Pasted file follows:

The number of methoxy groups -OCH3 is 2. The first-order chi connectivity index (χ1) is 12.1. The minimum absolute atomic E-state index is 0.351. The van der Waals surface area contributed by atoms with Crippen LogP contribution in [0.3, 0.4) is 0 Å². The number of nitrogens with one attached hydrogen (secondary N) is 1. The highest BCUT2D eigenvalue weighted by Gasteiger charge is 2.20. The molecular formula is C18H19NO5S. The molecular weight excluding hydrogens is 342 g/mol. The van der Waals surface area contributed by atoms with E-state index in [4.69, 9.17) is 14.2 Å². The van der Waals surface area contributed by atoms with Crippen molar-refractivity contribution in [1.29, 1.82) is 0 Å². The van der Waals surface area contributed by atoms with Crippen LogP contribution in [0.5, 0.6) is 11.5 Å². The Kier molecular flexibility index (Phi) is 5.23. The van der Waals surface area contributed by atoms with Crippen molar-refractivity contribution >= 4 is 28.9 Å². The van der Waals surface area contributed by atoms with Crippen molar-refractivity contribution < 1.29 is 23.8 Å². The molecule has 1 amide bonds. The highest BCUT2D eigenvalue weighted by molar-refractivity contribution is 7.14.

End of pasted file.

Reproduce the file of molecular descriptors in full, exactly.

The number of methoxy groups -OCH3 is 2. The first-order chi connectivity index (χ1) is 12.1. The minimum absolute atomic E-state index is 0.351. The van der Waals surface area contributed by atoms with Crippen LogP contribution in [0.3, 0.4) is 0 Å². The number of nitrogens with one attached hydrogen (secondary N) is 1. The highest BCUT2D eigenvalue weighted by Gasteiger charge is 2.20. The molecular formula is C18H19NO5S. The molecular weight excluding hydrogens is 342 g/mol. The van der Waals surface area contributed by atoms with E-state index in [4.69, 9.17) is 14.2 Å². The van der Waals surface area contributed by atoms with Crippen molar-refractivity contribution in [1.29, 1.82) is 0 Å². The van der Waals surface area contributed by atoms with Crippen LogP contribution in [0.5, 0.6) is 11.5 Å². The Kier molecular flexibility index (Phi) is 5.23. The van der Waals surface area contributed by atoms with Crippen molar-refractivity contribution >= 4 is 28.9 Å². The van der Waals surface area contributed by atoms with Crippen molar-refractivity contribution < 1.29 is 23.8 Å². The molecule has 1 amide bonds. The highest BCUT2D eigenvalue weighted by molar-refractivity contribution is 7.14.